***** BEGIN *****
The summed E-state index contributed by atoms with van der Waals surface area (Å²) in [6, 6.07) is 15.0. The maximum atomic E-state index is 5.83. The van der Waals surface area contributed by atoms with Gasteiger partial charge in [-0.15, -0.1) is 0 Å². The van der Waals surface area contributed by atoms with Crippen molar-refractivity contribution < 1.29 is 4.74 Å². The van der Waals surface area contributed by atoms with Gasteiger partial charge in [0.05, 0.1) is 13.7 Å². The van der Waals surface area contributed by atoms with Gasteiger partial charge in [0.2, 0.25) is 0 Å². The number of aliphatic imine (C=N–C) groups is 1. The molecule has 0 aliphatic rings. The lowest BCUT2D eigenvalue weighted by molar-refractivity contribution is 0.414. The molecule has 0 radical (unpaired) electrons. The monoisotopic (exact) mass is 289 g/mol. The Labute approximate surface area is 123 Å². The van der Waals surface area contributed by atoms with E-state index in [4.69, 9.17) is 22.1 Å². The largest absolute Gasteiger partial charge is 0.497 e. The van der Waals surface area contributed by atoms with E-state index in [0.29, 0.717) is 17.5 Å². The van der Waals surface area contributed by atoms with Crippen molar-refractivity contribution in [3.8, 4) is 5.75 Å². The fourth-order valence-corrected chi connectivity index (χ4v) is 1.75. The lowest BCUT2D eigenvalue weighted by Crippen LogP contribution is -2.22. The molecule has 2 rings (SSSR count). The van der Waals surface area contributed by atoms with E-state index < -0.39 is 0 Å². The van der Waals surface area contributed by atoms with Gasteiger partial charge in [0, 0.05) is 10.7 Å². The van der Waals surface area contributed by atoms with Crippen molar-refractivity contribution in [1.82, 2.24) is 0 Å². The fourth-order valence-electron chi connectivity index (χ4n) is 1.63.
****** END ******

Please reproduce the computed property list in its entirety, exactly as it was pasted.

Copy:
The summed E-state index contributed by atoms with van der Waals surface area (Å²) in [6, 6.07) is 15.0. The maximum atomic E-state index is 5.83. The van der Waals surface area contributed by atoms with Gasteiger partial charge in [-0.15, -0.1) is 0 Å². The van der Waals surface area contributed by atoms with Crippen molar-refractivity contribution < 1.29 is 4.74 Å². The van der Waals surface area contributed by atoms with Gasteiger partial charge in [0.05, 0.1) is 13.7 Å². The van der Waals surface area contributed by atoms with Gasteiger partial charge in [0.2, 0.25) is 0 Å². The number of aliphatic imine (C=N–C) groups is 1. The molecule has 0 aliphatic rings. The lowest BCUT2D eigenvalue weighted by molar-refractivity contribution is 0.414. The molecule has 0 radical (unpaired) electrons. The monoisotopic (exact) mass is 289 g/mol. The Labute approximate surface area is 123 Å². The van der Waals surface area contributed by atoms with E-state index in [4.69, 9.17) is 22.1 Å². The largest absolute Gasteiger partial charge is 0.497 e. The van der Waals surface area contributed by atoms with E-state index in [0.29, 0.717) is 17.5 Å². The van der Waals surface area contributed by atoms with Crippen molar-refractivity contribution in [3.8, 4) is 5.75 Å². The fourth-order valence-corrected chi connectivity index (χ4v) is 1.75. The lowest BCUT2D eigenvalue weighted by Crippen LogP contribution is -2.22. The molecule has 2 rings (SSSR count). The van der Waals surface area contributed by atoms with E-state index < -0.39 is 0 Å². The van der Waals surface area contributed by atoms with Gasteiger partial charge in [0, 0.05) is 10.7 Å². The van der Waals surface area contributed by atoms with Crippen molar-refractivity contribution in [1.82, 2.24) is 0 Å². The fourth-order valence-electron chi connectivity index (χ4n) is 1.63.